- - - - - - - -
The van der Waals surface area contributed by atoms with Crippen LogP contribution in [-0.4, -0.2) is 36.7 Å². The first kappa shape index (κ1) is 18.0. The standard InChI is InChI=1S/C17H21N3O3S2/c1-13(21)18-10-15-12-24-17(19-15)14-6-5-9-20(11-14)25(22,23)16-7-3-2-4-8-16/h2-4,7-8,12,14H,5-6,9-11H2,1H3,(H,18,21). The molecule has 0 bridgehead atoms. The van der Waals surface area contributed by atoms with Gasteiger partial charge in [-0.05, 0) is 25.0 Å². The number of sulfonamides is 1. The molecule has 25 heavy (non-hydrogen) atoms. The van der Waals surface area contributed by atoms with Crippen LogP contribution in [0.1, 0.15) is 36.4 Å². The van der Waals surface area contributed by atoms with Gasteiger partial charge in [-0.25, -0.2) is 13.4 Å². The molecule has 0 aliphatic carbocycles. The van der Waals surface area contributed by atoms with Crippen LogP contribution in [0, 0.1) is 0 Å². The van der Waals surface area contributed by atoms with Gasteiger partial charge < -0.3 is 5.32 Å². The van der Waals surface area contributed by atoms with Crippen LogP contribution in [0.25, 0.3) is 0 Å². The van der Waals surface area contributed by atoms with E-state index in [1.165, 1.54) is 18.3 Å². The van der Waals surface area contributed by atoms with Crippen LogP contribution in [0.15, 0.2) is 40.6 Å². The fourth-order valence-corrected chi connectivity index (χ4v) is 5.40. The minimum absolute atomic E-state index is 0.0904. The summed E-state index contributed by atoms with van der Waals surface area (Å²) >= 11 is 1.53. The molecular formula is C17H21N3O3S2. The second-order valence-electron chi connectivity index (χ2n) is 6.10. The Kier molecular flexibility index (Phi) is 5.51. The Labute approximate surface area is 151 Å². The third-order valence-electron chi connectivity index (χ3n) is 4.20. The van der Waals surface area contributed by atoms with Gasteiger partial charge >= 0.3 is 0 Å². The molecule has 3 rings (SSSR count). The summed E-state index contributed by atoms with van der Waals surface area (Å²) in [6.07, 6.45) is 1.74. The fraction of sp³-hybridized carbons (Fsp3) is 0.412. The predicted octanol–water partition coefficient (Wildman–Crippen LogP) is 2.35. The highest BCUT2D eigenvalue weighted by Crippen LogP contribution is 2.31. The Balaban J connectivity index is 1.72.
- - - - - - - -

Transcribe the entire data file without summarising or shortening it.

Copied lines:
The van der Waals surface area contributed by atoms with Crippen LogP contribution in [-0.4, -0.2) is 36.7 Å². The first kappa shape index (κ1) is 18.0. The standard InChI is InChI=1S/C17H21N3O3S2/c1-13(21)18-10-15-12-24-17(19-15)14-6-5-9-20(11-14)25(22,23)16-7-3-2-4-8-16/h2-4,7-8,12,14H,5-6,9-11H2,1H3,(H,18,21). The molecule has 0 bridgehead atoms. The van der Waals surface area contributed by atoms with Gasteiger partial charge in [-0.05, 0) is 25.0 Å². The number of sulfonamides is 1. The molecule has 25 heavy (non-hydrogen) atoms. The van der Waals surface area contributed by atoms with Crippen LogP contribution in [0.1, 0.15) is 36.4 Å². The van der Waals surface area contributed by atoms with Gasteiger partial charge in [-0.25, -0.2) is 13.4 Å². The molecule has 0 aliphatic carbocycles. The van der Waals surface area contributed by atoms with Crippen LogP contribution in [0, 0.1) is 0 Å². The van der Waals surface area contributed by atoms with Gasteiger partial charge < -0.3 is 5.32 Å². The van der Waals surface area contributed by atoms with Crippen LogP contribution in [0.25, 0.3) is 0 Å². The van der Waals surface area contributed by atoms with E-state index in [1.165, 1.54) is 18.3 Å². The van der Waals surface area contributed by atoms with Crippen LogP contribution in [0.15, 0.2) is 40.6 Å². The fourth-order valence-corrected chi connectivity index (χ4v) is 5.40. The minimum absolute atomic E-state index is 0.0904. The summed E-state index contributed by atoms with van der Waals surface area (Å²) >= 11 is 1.53. The molecular formula is C17H21N3O3S2. The second-order valence-electron chi connectivity index (χ2n) is 6.10. The Kier molecular flexibility index (Phi) is 5.51. The Labute approximate surface area is 151 Å². The third-order valence-electron chi connectivity index (χ3n) is 4.20. The van der Waals surface area contributed by atoms with Gasteiger partial charge >= 0.3 is 0 Å². The molecule has 3 rings (SSSR count). The summed E-state index contributed by atoms with van der Waals surface area (Å²) in [6.07, 6.45) is 1.74. The fraction of sp³-hybridized carbons (Fsp3) is 0.412. The predicted octanol–water partition coefficient (Wildman–Crippen LogP) is 2.35. The highest BCUT2D eigenvalue weighted by Crippen LogP contribution is 2.31. The Balaban J connectivity index is 1.72.